Pink Pepper Co. specializes in post op comfort products for breast cancer and mastectomy healing.   We feature Mastectomy Pillows, which provide comfort and protection after any type of breast surgery.  As a patient is healing, they need to apply soft pressure to the chest area, and offer protection against bumps, drops, and the occasional pet or child jump.  Our Mastectomy Pillow is the perfect solution. Equally important is our Mastectomy T Shirts, which are 100% cotton, have easy open snap fronts, and are specifically designed to discreetly hold drain tubes and provide comfort during healing.  These are worn 24 hours a day by patients for the first month of recovery, and are absolutely necessary when mobility and movement are limited.

Made by a Breast Cancer Survivor who understands, for other future Breast Cancer Survivors!

The Breast Cancer Survivor Behind Pink Pepper Co

The owner of Pink Pepper Co is a Breast Cancer warrior, turned survivor! She now makes items to help others through their fight with breast cancer, and to help comfortably from a mastectomy or breast other breast surgery. Each item is handmade in the USA. Each item has been tested through use by Leslie as well during her own treatment. “I sincerely hope it can provide some help and comfort to others through their treatment as well.” You can also follow her journey on Instagram @pinkpepperco


July Giveaway #1: Recovery Tee and Care Package from Courage to Conquer Cancer



Kandi Stewart and Kristi James of Courage to Conquer Cancer have donated a Breast Cancer Patient Care Package including a recovery tee.

Visit Courage to Conquer Cancer at

Follow Courage to Conquer Cancer on Facebook HERE.  Visit Courage to Conquer Cancer’s Etsy shop HERE.


This is a great gift for any patient undergoing a mastectomy or other breast surgery.

Care package includes one of their patent pending recovery tees (for drain management, easy on/off while movement is restricted, and can be used during other breast cancer treatments), a soft, plush blanket to keep warm in the infusion center or hospital, small bottle of hand sanitizer, a small water bottle with straw, essential oil soap, lip balm, sickness bag, pocket-sized tissues, box of peppermint oil Angel mints, and a tote to contain it all.


It’s time for a Giveaway! 

Our page is nearing 1000 fans and our support group has reached over 5600!  So it’s time to host a giveaway!

We are looking for companies who would like to donate items for us to giveaway to our breast cancer warriors or survivors.  Items can vary from something to help during chemo or radiation to post op products to celebrating the survivor.  In the past we’ve had mastectomy pillows, shirts, all natural beauty products, jewelry, handmade wooden signs, and much more.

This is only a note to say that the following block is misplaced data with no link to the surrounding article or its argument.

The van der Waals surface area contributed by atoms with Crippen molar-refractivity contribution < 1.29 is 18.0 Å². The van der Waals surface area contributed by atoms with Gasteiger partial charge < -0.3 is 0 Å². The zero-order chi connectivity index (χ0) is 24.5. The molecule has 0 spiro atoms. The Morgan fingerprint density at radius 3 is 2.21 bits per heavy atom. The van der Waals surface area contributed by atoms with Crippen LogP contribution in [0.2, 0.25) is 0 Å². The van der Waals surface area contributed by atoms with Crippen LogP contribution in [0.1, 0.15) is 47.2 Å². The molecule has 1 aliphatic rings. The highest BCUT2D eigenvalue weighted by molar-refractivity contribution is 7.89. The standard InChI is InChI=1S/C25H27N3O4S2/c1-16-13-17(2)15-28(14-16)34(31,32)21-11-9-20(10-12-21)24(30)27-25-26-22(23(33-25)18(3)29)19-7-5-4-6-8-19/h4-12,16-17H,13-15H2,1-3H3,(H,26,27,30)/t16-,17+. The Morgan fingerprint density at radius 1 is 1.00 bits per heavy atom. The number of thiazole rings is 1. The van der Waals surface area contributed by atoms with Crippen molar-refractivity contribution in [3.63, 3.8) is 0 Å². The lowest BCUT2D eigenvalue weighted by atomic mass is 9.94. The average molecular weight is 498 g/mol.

Participating in our giveaways gives you the opportunity to make a cancer patient smile while also working on your marketing.  As I said above, our page and group reach a massive amount of people who will all see your generosity.  We share your name, fb page, website, etsy shop, and anything else you’d like the participants to know.  Our giveaways are shared on several social media platforms including Facebook, Twitter, and Instagram.

If you’d like to participate, please email bcskristyandtaylor@gmail com.  Please include the name and a short description of your company, a photo or two of the item (or a graphic representing your company if you are donating store credit), and a description of the item.

Thank you for considering donating to our group!  


Giveaway #20: Letters of Love Designs SURVIVOR and HOPE Signs



Nikki Barr of Letters of Love Designs has donated a SURVIVOR sign and a HOPE sign.  Shipping is donated by Taylor Eames.

Visit Letters of Love Designs at

Like Letters of Love Designs on Facebook HERE.  Follow Letters of Love Designs on Instagram HERE.



About the company:  Nikki photographs things that look like letters and then uses the photos to make neat, decorative signs.

HOPE :  3 inches wide/long x 1 inch tall/high.
SURVIVOR (either color style) : 10 1/2 inches wide/long x 2 1/2 inches tall/high.

These signs can stand alone and also hang on the wall – metal hanger on the back.

Indoor display only.

Nikki is also offering a discount to the members of Breast Cancer Sisters FB group.  The discount code will be announced in the group.